Wood-duck boxes; Northern harriers

Wood-duck boxes; Northern harriers

wood ducks

Wood ducks

nest box plans

Mark Mechling, Guernsey-Muskingum Electric Cooperative

Q. Hi, Chip: I enjoy your articles in Ohio Cooperative Living magazine, and I have a couple of questions about wood-duck boxes. I have a copy of the ODNR wood duck nest-box plans; is pine wood okay to use for constructing the boxes? And can or should the boxes be painted or stained? Can they be left up all year long? If not, when should I put the boxes up and take them down? 

A. Yes, Mark, pine wood is fine for constructing the boxes.  And yes, the boxes may be painted or stained on the outside; in fact, it helps the boxes last longer. As for when to put them up, March is a good month, as wood ducks are returning to Ohio then from wintering down south. 

Whether or not to leave the boxes up year-round is up to you.  By taking the boxes down sometime during late summer — after the waterfowl breeding season has completed — your boxes will last longer because they will be exposed to the weather for a shorter period of time each year. But leaving them up year-round will mean less work for you and provide habitat for other species of wildlife besides wood ducks. For instance, smaller, non-migratory birds, such as screech owls and songbirds will use the boxes as shelter during frigid winter weather. 

Jim Williams, Hancock-Wood Electric Cooperative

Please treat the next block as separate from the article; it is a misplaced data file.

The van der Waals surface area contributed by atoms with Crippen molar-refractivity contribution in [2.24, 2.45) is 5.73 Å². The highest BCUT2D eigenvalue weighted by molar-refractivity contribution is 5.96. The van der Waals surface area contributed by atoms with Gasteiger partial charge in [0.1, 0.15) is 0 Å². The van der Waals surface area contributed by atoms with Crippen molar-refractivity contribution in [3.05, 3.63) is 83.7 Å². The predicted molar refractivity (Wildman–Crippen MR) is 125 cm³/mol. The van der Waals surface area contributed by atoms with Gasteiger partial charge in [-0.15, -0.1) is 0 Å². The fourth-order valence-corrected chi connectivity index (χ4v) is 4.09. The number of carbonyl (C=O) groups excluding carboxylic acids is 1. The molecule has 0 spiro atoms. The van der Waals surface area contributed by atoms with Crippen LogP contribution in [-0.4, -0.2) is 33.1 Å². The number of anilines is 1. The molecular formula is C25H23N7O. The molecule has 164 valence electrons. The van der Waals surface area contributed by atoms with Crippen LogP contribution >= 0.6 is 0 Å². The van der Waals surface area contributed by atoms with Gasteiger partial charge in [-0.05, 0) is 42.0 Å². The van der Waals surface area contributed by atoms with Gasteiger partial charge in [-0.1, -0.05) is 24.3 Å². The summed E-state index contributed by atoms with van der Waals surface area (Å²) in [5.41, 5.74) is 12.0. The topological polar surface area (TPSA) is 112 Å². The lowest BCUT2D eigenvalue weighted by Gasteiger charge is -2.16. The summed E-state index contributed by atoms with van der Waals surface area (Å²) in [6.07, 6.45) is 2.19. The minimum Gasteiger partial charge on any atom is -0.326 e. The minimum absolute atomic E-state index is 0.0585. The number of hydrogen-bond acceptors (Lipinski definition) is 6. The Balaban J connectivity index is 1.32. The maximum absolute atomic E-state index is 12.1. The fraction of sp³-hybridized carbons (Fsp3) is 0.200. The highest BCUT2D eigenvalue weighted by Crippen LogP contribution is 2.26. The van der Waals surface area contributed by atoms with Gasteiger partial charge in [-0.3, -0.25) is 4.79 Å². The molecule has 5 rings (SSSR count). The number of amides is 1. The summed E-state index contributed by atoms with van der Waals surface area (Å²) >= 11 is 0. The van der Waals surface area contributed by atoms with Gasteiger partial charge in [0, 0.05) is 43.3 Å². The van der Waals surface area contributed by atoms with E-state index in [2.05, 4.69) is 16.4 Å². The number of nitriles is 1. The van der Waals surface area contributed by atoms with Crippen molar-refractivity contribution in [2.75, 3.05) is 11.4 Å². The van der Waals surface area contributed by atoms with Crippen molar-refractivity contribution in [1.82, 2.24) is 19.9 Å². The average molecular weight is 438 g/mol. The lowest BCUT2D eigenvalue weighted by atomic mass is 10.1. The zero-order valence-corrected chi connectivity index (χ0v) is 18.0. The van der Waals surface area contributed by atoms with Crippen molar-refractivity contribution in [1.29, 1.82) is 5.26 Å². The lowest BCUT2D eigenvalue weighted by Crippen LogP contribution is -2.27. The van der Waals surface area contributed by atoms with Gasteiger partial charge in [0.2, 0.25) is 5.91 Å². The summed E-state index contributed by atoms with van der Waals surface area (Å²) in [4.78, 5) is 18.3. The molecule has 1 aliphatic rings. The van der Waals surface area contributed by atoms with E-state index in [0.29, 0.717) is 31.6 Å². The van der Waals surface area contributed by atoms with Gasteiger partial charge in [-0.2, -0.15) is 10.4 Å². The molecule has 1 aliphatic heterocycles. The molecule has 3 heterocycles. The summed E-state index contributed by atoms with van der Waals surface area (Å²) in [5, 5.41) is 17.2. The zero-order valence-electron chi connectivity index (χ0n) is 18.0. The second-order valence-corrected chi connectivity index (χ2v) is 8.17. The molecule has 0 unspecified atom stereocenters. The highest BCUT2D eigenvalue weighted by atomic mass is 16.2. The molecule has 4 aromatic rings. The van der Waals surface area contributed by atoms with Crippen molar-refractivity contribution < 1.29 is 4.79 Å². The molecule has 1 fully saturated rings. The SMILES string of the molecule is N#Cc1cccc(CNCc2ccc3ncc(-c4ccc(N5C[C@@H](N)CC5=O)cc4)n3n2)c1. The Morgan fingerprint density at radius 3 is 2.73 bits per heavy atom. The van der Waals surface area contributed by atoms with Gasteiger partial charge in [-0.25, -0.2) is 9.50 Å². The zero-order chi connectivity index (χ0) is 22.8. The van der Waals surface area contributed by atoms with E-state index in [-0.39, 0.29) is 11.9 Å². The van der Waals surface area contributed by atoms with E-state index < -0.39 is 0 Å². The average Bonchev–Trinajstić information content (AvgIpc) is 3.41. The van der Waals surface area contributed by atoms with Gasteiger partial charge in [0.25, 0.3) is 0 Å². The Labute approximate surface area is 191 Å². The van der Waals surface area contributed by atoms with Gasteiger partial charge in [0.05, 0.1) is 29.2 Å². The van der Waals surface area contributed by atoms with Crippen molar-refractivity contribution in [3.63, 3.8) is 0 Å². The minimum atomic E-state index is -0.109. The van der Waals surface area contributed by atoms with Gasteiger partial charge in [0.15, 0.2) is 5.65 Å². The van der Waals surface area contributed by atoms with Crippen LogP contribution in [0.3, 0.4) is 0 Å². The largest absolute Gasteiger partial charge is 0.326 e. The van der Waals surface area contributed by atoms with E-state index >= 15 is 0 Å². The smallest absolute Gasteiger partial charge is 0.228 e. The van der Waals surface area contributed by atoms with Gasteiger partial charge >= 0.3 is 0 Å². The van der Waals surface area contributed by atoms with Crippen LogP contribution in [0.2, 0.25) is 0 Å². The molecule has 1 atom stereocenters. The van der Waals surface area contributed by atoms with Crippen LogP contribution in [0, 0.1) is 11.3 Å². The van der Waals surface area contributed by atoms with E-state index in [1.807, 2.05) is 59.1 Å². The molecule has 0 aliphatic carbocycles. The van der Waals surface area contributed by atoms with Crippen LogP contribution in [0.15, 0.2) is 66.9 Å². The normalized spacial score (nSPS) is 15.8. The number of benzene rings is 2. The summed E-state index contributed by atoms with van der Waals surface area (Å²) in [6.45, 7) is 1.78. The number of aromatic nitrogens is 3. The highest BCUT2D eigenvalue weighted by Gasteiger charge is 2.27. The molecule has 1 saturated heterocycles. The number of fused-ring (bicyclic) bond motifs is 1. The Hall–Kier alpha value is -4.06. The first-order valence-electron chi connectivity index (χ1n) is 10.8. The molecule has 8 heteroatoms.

Q. Chip: I have enjoyed your articles during the years we have had co-op electric service. I’ve also been a birdwatcher for a long time, and have had the privilege of seeing some interesting bird species in the Midwest and along both coasts at one time or another. 

About four years ago, I saw a bird hunting the field and waterway behind my house that had me stumped as to identification. Its coloring was similar to a red-tailed hawk, but its size and shape resembled a sea gull. It hunted by flying slowly about a foot above the ground with its feet hanging down from its body. 

Our local, retired wildlife officer in my area is Jim Abrams, so I contacted him. He asked if the bird had a white rump patch. That rump patch, and the hunting behavior I described, indicated it was a Northern harrier. Since then, every year I’ve seen one or two of these birds every fall (November), and every spring (March) behind my house. Is this species new to you, or “old hat?”  

A. Northern harriers are not new to me, Jim, but they also are never “old hat.” I always enjoy watching them hunting over open fields, as they remind me of a giant butterfly. Ornithologists used to call them marsh hawks, which gives you some idea of the hunting habitat they prefer when in search of mice and voles, their typical prey. 

The birds can be found statewide during winter, and are particularly plentiful in the vast grasslands of reclaimed strip mines in southeast Ohio. Harriers are unusual in that they use their highly-tuned sense of hearing to help locate prey. Owls do this, too, but harriers are the only species of hawk in North America believed to do so.

To see some still photos, video clips, and listen to sounds of Northern harriers, click here: https://www.allaboutbirds.org/guide/Northern_Harrier. (Courtesy of Cornell Bird Lab)